By encouraging new approaches to working with colleagues and incarcerated individuals and providing the tools they need to achieve public safety long term we will improve rapport between staff and incarcerated individuals, working toward the goal of changing criminal behavior.

The Washington Way draws on international best practices to improve the culture. The Department is committed to improving working and living conditions for all who live in, work in, and visit state prisons, as well as improving the working environment for all employees.

While Norway and Washington are very different, the core of their model is the same as ours: When we treat one another with respect, our environment will change for the better.

Data & Evaluation

Some of the national data on the negative impacts of the status quo correctional environment includes:

  • One in three correctional officers experience symptoms of Post-Traumatic Stress Disorder (PTSD).
  • One in 10 correctional officers have considered suicide.
  • Compared to the national average of age 75, the average life expectancy of a U.S. correctional officer is 59 years old.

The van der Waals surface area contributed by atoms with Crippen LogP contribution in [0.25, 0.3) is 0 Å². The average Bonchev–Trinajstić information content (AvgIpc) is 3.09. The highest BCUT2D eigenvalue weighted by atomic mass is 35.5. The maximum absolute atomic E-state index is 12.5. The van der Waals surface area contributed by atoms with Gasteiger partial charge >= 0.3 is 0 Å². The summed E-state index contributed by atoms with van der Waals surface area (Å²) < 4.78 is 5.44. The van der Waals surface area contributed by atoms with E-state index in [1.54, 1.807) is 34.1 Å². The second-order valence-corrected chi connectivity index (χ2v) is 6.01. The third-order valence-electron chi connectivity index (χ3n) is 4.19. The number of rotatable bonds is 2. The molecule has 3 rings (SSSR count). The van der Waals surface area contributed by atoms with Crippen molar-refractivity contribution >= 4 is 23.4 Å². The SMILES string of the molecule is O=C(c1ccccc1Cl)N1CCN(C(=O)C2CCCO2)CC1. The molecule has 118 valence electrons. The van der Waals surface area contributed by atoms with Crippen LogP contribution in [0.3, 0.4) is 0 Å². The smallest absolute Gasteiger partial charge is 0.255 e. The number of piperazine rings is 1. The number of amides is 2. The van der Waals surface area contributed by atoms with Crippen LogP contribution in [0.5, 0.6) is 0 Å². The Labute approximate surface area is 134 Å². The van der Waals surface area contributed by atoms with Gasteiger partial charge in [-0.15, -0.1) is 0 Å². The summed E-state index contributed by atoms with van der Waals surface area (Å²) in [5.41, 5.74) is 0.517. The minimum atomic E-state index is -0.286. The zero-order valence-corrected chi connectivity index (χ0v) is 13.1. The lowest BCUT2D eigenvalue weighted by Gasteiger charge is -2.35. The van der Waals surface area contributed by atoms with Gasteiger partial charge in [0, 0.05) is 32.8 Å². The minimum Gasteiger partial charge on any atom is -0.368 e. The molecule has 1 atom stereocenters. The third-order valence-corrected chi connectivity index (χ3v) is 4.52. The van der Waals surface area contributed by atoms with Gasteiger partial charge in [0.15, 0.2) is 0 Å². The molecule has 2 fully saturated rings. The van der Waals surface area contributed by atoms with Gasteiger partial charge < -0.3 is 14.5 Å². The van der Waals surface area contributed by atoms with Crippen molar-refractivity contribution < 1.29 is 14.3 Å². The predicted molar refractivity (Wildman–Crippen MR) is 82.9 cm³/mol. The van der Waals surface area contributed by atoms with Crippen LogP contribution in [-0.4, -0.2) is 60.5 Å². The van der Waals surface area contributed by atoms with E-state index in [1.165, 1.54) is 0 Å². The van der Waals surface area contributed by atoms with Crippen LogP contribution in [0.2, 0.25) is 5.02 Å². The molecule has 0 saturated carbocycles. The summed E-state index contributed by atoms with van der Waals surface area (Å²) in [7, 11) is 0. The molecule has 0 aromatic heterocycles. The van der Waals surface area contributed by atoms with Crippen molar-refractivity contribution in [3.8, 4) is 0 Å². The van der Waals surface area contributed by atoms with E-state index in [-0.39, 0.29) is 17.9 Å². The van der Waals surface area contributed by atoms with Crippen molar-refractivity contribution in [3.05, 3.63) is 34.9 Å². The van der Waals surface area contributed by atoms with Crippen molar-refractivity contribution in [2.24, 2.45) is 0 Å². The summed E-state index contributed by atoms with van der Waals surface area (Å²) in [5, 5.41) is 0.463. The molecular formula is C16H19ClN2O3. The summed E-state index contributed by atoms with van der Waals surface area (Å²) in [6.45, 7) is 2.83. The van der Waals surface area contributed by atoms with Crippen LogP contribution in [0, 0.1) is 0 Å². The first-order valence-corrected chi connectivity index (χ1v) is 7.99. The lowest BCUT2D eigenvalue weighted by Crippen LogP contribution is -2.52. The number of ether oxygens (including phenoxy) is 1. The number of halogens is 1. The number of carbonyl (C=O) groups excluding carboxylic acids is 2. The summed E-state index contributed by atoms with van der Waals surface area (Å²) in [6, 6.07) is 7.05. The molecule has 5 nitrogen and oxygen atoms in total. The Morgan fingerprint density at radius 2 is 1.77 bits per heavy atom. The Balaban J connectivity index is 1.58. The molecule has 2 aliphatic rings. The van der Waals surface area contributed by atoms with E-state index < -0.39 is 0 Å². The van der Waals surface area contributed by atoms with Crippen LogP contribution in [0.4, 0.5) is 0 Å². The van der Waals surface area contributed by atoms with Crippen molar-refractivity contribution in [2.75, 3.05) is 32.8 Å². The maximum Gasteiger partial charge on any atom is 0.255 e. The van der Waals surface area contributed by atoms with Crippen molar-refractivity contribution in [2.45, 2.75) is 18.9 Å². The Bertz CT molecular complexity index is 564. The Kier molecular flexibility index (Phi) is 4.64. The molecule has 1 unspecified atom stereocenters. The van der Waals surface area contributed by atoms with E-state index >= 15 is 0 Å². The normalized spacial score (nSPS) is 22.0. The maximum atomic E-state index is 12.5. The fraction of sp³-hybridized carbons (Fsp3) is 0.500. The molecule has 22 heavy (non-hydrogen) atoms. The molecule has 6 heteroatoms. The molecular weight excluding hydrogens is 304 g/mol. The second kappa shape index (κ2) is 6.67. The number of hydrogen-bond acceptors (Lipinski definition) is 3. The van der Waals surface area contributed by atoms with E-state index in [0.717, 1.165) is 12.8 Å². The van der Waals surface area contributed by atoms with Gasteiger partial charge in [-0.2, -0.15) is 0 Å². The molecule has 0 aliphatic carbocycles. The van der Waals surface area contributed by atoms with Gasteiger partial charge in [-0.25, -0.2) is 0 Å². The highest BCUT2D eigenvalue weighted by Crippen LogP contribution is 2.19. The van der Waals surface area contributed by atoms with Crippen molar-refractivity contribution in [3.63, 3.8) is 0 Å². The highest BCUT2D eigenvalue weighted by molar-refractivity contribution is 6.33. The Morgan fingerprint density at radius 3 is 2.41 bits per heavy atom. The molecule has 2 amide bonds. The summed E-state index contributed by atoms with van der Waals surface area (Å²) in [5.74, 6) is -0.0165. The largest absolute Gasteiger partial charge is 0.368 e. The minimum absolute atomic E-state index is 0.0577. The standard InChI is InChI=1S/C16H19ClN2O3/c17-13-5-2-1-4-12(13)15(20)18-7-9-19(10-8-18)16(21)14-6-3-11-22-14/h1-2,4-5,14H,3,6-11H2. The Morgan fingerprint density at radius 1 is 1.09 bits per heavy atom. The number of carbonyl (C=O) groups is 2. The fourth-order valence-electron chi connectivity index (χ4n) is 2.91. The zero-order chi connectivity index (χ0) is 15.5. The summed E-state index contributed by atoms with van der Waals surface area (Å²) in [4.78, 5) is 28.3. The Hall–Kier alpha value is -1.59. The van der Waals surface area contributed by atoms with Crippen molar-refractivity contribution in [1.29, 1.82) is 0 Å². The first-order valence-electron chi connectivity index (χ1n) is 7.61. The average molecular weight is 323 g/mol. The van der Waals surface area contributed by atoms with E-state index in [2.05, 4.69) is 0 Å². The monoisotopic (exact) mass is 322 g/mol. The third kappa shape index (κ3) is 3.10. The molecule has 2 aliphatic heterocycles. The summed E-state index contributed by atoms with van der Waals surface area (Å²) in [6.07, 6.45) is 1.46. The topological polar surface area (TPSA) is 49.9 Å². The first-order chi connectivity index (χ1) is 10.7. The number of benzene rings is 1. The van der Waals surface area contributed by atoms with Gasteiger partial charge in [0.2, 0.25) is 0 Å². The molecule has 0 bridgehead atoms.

• There are also higher rates of substance use disorder in the field of corrections compared to national averages.
  • Incarcerated individuals in the U.S. experience more illness than those who are not incarcerated.

University of California – Irvine

Extending their longstanding partnership with DOC evaluating their restrictive housing reforms, University of California (UC), Irvine Professor Keramet Reiter and her research team are conducting an independent evaluation of the impact of Amend's work in Washington DOC. The UC Irvine team has collected baseline data from staff and residents about well-being and knowledge of Amend and Amend interventions, and they plan to collect follow-up data every 3-6 months on at least 3 specific Amend interventions at 3 prison sites, as well as analyze administrative data about restrictive housing use and well-being throughout the system.

The Washington Way Principles

Three Types of Security